The 47 apartments of the Timberyard are arranged in two blocks to create a wedge-shaped square or yard. The long, monopitch roof on the west side pitches sharply to admit sunlight to the cottages behind. The second, longer, L-shaped block faces two streets and the yard, deftly negotiating different scales and challenges on each front.

The neck of the yard is squeezed tight to face the road, frame a local view and minimise traffic noise in the yard. The platform of the new space, capping a basement car park, opens to a panoramic skyline of spires and towers, while in the foreground rows of Victorian terraces recede towards the river. Tuomey likens them to “the waves of the old city lapping towards our new harbour”.

The scheme is a rare critique of the pernicious perimeter block favoured for so many of the introverted apartment developments of recent times. The social problem with these grim, double-loaded corridor schemes is that people overlooking the garden have no authority over the external space, and those on the street have only a single point of access. There is no threshold, no meeting point, no chance of community.

In contrast, the Timberyard, a type new to Dublin, is a neighbourhood-in-waiting, with all the apartments straining to overlook the communal space, anticipating the life that will spill from the buildings into the yard. Every apartment has some threshold condition to the outdoor urban room. The lower apartments have deep, recessed porches, each equipped with a polished terrazzo bench and a planter. The screened access stairs to the upper levels project deep into the yard, as do their winter gardens. Balconies are punched deep into the wall.

It may all appear somewhat operatic — as if the scheme was awaiting occupation by a choral society of tenants — but it fosters the strong impression that the yard will surely nurture a lively, gregarious community.

The aim is that visitors may pass through the yard, on sufferance, as in a Venetian campo, on their way across the city but the route is currently gated at its northern end while city officials negotiate with adjoining residents who, fearful of increasing antisocial behaviour, want to retain their inner city culs-de-sac to keep strangers out.

If that hurdle has not yet been overcome, other orthodoxies have been challenged and significant battles won. Perhaps the hardest-fought was to have apartments entered directly off the street, as in former times. The economic downturn surely helped persuade planners that there is a limit to the amount of sustainable local shopping that the city can absorb.

O’Donnell & Tuomey’s low-budget design starts with a perfectly orderly, repetitious, four-storey urban form, comprising a pair of stacked maisonettes. Every apartment is dual aspect and has either a garden or a roof terrace — or both if the terrace does not overlook the public realm.

Section looking south

Section looking south

Unusually for a Dublin development, every kitchen has a window, even if it is only a narrow one. As a general rule, windows are centrally placed in rooms. There are no clip-on balconies because they don’t provide the pocket of privacy that a porch does. The recessed balconies are double height. The facade is continuous to front and rear, cloaking the entirety in a thick skin of brick.

“With that equipment, you go out and meet the world,” says Tuomey. “You can turn corners and work on irregular sites. The design finds its own rhythm as soon as there’s a chance. It is not additive in the familiar manner of Georgian Dublin houses, because each double-height balcony bites a hole out of the floor plan above, setting up a diagonal game. This is meant to be read as a single building that by its rhythm implies multiple occupancy,” he adds.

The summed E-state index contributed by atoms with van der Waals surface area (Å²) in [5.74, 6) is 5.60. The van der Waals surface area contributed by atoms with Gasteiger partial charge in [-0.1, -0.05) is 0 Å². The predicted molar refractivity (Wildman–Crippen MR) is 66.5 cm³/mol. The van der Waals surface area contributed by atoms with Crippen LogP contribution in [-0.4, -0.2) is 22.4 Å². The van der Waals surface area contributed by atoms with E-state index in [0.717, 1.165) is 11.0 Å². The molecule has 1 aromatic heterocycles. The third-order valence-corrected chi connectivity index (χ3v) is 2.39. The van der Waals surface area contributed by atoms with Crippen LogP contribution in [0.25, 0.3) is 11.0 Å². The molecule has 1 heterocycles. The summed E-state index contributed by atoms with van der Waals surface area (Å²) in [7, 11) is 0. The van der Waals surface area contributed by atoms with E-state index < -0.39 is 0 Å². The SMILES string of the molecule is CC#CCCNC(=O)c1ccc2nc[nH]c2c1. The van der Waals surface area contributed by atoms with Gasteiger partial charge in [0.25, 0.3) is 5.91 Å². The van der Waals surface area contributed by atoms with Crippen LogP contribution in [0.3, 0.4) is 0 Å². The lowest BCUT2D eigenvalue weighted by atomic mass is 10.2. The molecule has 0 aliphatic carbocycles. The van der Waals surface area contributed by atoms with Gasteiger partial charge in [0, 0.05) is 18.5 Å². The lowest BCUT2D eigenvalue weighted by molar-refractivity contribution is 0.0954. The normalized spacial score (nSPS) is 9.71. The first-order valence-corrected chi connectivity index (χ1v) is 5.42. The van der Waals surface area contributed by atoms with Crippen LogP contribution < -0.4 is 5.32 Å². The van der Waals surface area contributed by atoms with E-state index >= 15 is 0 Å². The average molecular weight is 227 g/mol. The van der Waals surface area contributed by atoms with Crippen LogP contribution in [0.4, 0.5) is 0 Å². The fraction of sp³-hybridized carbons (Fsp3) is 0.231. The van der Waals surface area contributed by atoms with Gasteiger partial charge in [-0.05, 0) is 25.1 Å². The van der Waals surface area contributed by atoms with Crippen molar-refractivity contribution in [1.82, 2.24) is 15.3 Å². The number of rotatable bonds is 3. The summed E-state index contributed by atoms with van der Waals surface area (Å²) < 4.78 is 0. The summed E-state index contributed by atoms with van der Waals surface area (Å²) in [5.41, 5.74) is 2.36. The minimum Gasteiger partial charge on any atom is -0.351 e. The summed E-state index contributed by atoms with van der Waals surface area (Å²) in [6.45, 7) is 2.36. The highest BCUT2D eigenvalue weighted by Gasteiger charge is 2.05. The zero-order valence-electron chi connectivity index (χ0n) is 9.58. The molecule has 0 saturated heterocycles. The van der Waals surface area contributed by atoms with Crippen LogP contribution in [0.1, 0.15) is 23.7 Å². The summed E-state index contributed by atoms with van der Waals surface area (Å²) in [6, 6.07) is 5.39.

The complex layouts are made to look easy, yet many of the apartment windows have been tweaked to focus on specific landmarks across the spectacular city vista. A few quibbles remain: the private gardens at ground level feel as if they belong to some other project; the “crane driver” winter garden cabins, although suitably provisional, seem to come from another hand; and the timber-clad setback on Cork Street lacks the power of the rest.

Irish fire regulations, which prohibit means of fire escape from a bedroom past a kitchen or living room, also took their toll. “The regulations exert a terribly negative control over homecoming,” says Tuomey. “It’s all backwards. You arrive in a dark corridor. Contrast that with the apartments we all know from Frasier or Friends, where they walk in, throw their keys on the table and announce they’re home. There’s got to be a better solution.”

Yet the Timberyard remains a remarkable achievement by any account. It does more than set new standards: it offers architects a model. With this new language, you could lay out a district. More is the pity that there’ll be precious few opportunities in Dublin to build on this for the foreseeable future.

Original print headline - How it all stacks up

Project Team

Architect O’Donnell & Tuomey Architects, Client Dublin City Council, Structural engineer Downes Associates, QS Cyril Sweett, Services engineer Buro Happold, Main Contractor Townlink Construction

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Readers' comments (3)

  • shane o toole, right on the mark as usual. Planners in Dublin and Ireland as a whole have shown their overwhelming ineptness when it comes to what has been built. I have even had a number of them to admit that what they desire to see is "pastiche" or essentially "lego-land" style houses. What we have now is thousands of ugly little bungalows dotted across the rural landscape and facelss city aprartments that go no way to better-ing the georgian buildings that fell so that they could be built.

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  • Planners in Ireland are not talented enough or trained sufficiently to have a keen sense of what is appropriate. They should take their lead from talented Architects like O Donnell Toumey. Well done.

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  • Brilliant, Remarkable, Stimulating, Inventive, Beautiful, Sensitive, Inspirational!